Gabi Power 02 June 2022 16:38:12 AEST 9 MIN READ

Is Your Package “On Hold”? It May Be a New Australia Post Scam

Australia Post are once again being mimicked in a new phishing scam, which intends on stealing your credit card details.  

 If your business doesn’t use MailGuard, it’s likely someone in the company will receive this email. Be on the lookout for the subject line “Your package is waiting for delivery”, with the sender name AUSPOST. While this may all seem legitimate, the emails are actually coming from random addresses on the domains t2(dot)moe(dot)edu(dot)eg and uteco(dot)edu(dot)do, which are respectively registered in Egypt and the Dominican Republic.   

While the email itself is relatively straight forward, you’ll see an Australia Post logo and copyright to provide a level of authenticity. The text is littered with grammatical errors, but briefly explains that your parcel is on hold in the warehouse, and to track it by clicking the button.  

Here's what the email looks like: 

Your package is waiting for delivery - Mozilla Thunderbird_912


After clicking the ‘Track’ button, the user is taken to an information page which looks similar to the item tracking page Australia Post uses. This page does not contain any phishing content, instead it provides background information in the hopes of feigning legitimacy before the attack happens.  

At first glance you could be forgiven for thinking this is a legitimate Australia Post page, particularly given the URL shows aus-posttrack(dot)store/home. However, on closer inspection, you’ll notice that all of the information is generic. There’s no information on where the package is coming from, each tracking details line is non-specific (e.g. “Your parcel is at our depot) when Australia Post will generally include information such as depot, suburbs, and most of the dates are not real (e.g. -1/06/2022).   

 On this page, the customer is informed that “Your parcel hold in warehouse”, and users are instructed to schedule a new delivery by clicking a button.   


Track your items - Australia Post — Mozilla Firefox_913


Once the customer chooses to schedule a new delivery, they’re taken to the phishing page where they’re informed that they need to pay $2.47.  

They’re then instructed to enter “some personal information”, including: 

  • Credit card number 
  • Expiry date 
  • CVV 
  • Last 4 digits of your phone number 

Personal Details - Australia Post — Mozilla Firefox_914

If the customer enters information and chooses to ‘Continue’, they’re redirected to a page which appears to be processing the request. 

Payment Confirmation - Australia Post — Mozilla Firefox_915

Companies like Australia Post are often the target of impersonation in phishing attacks, due to their widespread customer base and trusted brand. Although the email itself is relatively simple, the care taken when creating the web pages has the potential to fool many unsuspecting customers.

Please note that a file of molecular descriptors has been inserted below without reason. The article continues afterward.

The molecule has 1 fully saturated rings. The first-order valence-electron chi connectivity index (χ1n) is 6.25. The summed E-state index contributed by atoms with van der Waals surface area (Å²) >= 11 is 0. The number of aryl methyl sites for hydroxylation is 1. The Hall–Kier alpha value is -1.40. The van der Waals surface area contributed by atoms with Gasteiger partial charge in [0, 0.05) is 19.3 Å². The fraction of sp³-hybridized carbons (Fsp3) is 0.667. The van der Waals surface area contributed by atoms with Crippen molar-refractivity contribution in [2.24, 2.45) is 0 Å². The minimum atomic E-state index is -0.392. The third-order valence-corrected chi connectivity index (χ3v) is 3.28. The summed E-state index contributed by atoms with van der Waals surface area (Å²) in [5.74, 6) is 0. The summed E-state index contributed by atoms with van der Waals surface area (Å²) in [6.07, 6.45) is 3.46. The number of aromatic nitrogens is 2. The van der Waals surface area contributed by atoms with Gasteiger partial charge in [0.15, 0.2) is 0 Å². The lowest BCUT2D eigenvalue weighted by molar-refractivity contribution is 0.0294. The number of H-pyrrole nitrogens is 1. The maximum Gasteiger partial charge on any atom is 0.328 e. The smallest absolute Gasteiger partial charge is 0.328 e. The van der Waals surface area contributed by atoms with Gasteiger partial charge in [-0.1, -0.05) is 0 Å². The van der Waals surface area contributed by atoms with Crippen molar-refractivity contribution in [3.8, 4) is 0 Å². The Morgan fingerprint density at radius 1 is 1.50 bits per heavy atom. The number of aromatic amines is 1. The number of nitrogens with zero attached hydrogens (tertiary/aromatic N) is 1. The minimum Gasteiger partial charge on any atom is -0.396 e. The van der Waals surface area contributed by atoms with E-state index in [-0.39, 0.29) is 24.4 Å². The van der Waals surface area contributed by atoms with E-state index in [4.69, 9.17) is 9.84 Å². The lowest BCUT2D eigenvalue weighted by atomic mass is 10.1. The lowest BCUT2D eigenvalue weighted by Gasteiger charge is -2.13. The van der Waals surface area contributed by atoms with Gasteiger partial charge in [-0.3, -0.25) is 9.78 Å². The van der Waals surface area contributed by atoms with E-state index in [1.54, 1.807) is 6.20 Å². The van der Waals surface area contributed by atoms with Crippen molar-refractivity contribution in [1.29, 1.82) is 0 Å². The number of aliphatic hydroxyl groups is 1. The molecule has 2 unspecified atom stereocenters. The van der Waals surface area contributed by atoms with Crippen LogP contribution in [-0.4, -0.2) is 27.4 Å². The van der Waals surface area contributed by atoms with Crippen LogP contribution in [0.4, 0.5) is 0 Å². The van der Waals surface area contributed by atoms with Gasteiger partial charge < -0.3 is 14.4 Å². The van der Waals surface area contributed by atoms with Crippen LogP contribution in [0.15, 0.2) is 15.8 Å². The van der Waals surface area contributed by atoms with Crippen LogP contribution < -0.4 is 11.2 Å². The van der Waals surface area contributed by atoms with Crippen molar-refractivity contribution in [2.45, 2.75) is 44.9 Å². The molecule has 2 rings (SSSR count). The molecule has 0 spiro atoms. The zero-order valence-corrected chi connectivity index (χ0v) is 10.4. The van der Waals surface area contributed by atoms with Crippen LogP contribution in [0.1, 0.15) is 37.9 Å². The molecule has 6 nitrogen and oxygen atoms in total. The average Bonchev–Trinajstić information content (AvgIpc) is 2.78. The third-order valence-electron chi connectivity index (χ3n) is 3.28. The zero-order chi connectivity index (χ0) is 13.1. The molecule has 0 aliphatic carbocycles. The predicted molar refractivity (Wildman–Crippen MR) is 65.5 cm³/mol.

Australia Post advise customers that they will never: 

  • Email or call you to ask for personal or financial information including password, credit card details or account information 
  • Call or email you out of the blue to request payment 

 They also ask that if you receive any suspicious emails, please: 

  • Delete them immediately 
  • Do not click on any links or attachments 

MailGuard advises all recipients of this email to delete it immediately without clicking on any links. Providing your personal details can result in your sensitive information being used for criminal activity and may have a severe negative impact on your business and its’ financial well-being.     

MailGuard urges users not to click links or open attachments within emails that:       

  • Are not addressed to you by name.       
  • Appear to be from a legitimate company but use poor English or omits personal details that a legitimate sender would include.       
  • Are from businesses that you were not expecting to hear from, and/or       
  • Take you to a landing page or website that is not the legitimate URL of the company the email is purporting to be sent from.      

Many businesses turn to MailGuard after an incident or a near miss, often as a result of an email similar to the one shown above. If unwanted emails are a problem for your business, don’t wait until it’s too late.  

Reach out to our team for a confidential discussion by emailing or calling 1300 30 44 30.

One email is all that it takes     

All that it takes to devastate your business is a cleverly worded email message that can steal sensitive user credentials or disrupt your business operations. If scammers can trick one person in your company into clicking on a malicious link or attachment, they can gain access to your data or inflict damage on your business.     

For a few dollars per staff member per month, you can protect your business with MailGuard's predictive and advanced email security. Talk to a solution consultant at MailGuard today about securing your company's inboxes.  

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